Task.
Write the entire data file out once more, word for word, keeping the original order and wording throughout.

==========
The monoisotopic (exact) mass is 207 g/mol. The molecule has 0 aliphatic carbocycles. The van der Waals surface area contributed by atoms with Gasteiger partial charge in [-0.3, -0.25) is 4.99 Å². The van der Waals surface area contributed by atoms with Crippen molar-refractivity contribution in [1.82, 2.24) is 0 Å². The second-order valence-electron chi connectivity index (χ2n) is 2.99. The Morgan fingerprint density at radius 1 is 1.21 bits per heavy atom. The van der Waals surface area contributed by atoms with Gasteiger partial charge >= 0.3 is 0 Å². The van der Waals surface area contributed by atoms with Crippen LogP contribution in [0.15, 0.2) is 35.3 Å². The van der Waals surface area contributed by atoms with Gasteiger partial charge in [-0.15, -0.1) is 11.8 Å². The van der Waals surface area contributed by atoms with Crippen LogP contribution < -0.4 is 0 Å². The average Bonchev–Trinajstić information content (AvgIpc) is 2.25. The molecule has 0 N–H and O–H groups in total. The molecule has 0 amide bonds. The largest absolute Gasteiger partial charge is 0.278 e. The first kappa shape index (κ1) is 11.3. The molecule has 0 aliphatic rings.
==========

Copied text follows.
The monoisotopic (exact) mass is 207 g/mol. The molecule has 0 aliphatic carbocycles. The van der Waals surface area contributed by atoms with Gasteiger partial charge in [-0.3, -0.25) is 4.99 Å². The van der Waals surface area contributed by atoms with Crippen molar-refractivity contribution in [1.82, 2.24) is 0 Å². The second-order valence-electron chi connectivity index (χ2n) is 2.99. The Morgan fingerprint density at radius 1 is 1.21 bits per heavy atom. The van der Waals surface area contributed by atoms with Gasteiger partial charge >= 0.3 is 0 Å². The van der Waals surface area contributed by atoms with Crippen LogP contribution in [0.15, 0.2) is 35.3 Å². The van der Waals surface area contributed by atoms with Gasteiger partial charge in [-0.15, -0.1) is 11.8 Å². The van der Waals surface area contributed by atoms with Crippen LogP contribution < -0.4 is 0 Å². The average Bonchev–Trinajstić information content (AvgIpc) is 2.25. The molecule has 0 N–H and O–H groups in total. The molecule has 0 amide bonds. The largest absolute Gasteiger partial charge is 0.278 e. The first kappa shape index (κ1) is 11.3. The molecule has 0 aliphatic rings.